You Can’t Outrun A Bad Diet
The debate has been going on for years. Many have assumed that a lot of physical activity alone can reduce weight. Is common to hear people say they’ll have to work out an extra half hour after consuming a high calorie treat. But does exercise reduce weight.
A recent report from the UK’s Academy of Medical Royal Colleges described ‘the miracle cure’ of performing 30 min of moderate exercise, five times a week, as more powerful than many drugs administered for chronic disease prevention and management.1 Regular physical activity reduces the risk of developing cardiovascular disease, type 2 diabetes, dementia and some cancers by at least 30%. However, physical activity does not promote weight loss
Do you think our physical activity’s have change over the last 30 or 40 years? Studies show they have not, yet obesity and diabetes has risen substantially. What has changed is our diets and our becoming more dependent on processed food.
According to TheLancet global burden of disease reports, poor diet now generates more disease than physical inactivity, alcohol and smoking combined. Up to 40% of those with a normal body mass index will harbour metabolic abnormalities typically associated with obesity, which include hypertension, dyslipidaemia, non-alcoholic fatty liver disease and cardiovascular disease.3 However, this is little appreciated by scientists, doctors, media writers and policymakers, despite the extensive scientific literature on the vulnerability of all ages and all sizes to lifestyle-related diseases.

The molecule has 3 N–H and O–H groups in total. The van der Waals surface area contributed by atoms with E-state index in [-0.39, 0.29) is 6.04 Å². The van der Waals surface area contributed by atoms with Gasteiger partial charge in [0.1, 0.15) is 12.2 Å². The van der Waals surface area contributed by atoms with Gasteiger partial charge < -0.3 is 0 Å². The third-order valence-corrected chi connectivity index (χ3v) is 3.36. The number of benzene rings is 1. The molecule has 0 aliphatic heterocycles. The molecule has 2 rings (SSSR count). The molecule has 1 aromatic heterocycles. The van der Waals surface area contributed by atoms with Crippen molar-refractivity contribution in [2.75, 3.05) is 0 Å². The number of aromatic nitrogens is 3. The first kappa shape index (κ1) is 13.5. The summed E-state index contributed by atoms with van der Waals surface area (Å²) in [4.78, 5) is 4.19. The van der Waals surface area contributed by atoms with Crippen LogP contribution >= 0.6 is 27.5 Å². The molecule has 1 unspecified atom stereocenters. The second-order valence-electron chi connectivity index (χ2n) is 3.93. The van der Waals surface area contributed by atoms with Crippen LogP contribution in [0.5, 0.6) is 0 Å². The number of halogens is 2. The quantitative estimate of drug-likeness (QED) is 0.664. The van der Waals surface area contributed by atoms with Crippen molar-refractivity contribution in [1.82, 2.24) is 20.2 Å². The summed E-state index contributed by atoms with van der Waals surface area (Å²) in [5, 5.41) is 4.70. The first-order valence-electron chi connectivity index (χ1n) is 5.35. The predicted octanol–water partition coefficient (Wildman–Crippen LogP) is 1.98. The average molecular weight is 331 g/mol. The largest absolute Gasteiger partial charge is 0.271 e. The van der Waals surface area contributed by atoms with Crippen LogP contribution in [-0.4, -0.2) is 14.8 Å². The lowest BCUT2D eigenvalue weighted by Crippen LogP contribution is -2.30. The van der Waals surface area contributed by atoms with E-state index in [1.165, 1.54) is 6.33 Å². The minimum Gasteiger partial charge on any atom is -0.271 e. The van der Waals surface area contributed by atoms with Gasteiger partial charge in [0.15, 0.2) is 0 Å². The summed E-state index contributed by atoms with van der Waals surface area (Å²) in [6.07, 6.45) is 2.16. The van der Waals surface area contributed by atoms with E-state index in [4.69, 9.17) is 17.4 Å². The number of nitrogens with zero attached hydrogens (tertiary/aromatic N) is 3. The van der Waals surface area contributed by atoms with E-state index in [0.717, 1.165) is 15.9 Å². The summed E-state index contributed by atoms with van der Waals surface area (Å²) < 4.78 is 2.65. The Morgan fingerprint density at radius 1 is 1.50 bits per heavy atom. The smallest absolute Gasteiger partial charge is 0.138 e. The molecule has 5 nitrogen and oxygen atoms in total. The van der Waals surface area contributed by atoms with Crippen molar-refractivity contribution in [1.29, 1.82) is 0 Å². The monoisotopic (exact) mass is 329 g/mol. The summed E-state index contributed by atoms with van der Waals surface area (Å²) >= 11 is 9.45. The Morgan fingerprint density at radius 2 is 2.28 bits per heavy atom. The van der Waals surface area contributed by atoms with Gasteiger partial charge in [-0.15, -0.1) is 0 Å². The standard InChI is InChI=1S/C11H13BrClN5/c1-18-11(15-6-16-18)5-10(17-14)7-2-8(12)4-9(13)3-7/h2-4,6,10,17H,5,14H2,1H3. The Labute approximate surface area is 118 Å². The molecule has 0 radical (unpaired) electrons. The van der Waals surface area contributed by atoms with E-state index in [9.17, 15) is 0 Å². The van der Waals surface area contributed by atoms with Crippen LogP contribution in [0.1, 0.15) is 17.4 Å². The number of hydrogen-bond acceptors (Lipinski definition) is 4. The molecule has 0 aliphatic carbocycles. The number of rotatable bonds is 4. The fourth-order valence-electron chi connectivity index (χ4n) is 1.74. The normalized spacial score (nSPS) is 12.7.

The common knowledge today is that weight is controlled by your calorie intake and many believe wrongly that obesity is due to lack of physical activity.
This false perception is rooted in the Food Industry’s Public Relations machinery, which uses tactics chillingly similar to those of big tobacco. The tobacco industry successfully stalled government intervention for 50 years starting from when the first links between smoking and lung cancer were published. This sabotage was achieved using a ‘corporate playbook’ of denial, doubt and confusing the public.4
The message has been that all calories count. That is simply wrong. It is the type of calories that make a big difference. Calories from sugar go into producing fat on our bodies and a feeling of hunger. Whereas calories from fats induce fullness or ‘satiation’. Counting calories doesn’t matter on a low carb diet.
A large econometric analysis of worldwide sugar availability, revealed that for every excess 150 calories of sugar, there was an 11-fold increase in the prevalence of type 2 diabetes, in comparison to an identical 150 calories obtained from fat or protein. And this was independent of the person’s weight and physical activity level; this study fulfills the Bradford Hill Criteria for causation.5 A recently published critical review in nutrition concluded that dietary carbohydrate restriction is the single most effective intervention for reducing all the features of the metabolic syndrome and should be the first approach in diabetes management, with benefits occurring even without weight loss.6
Low carb, high fat diets are becoming more and more popular. the results of these diets speak for themselves. Not only that, most people who loose weight with these low carb diets realize that is a healthy way to eat for the rest of their lives.
It is time to wind back the harms caused by the junk food industry’s public relations machinery. Let us bust the myth of physical inactivity and obesity. You cannot outrun a bad diet.
The bottom line here is that exercise alone does not loose weight over time. You must get rid of the sugar in your diet to loose weight and keep it off. A proper diet combined with exercise will loose weight the fastest.
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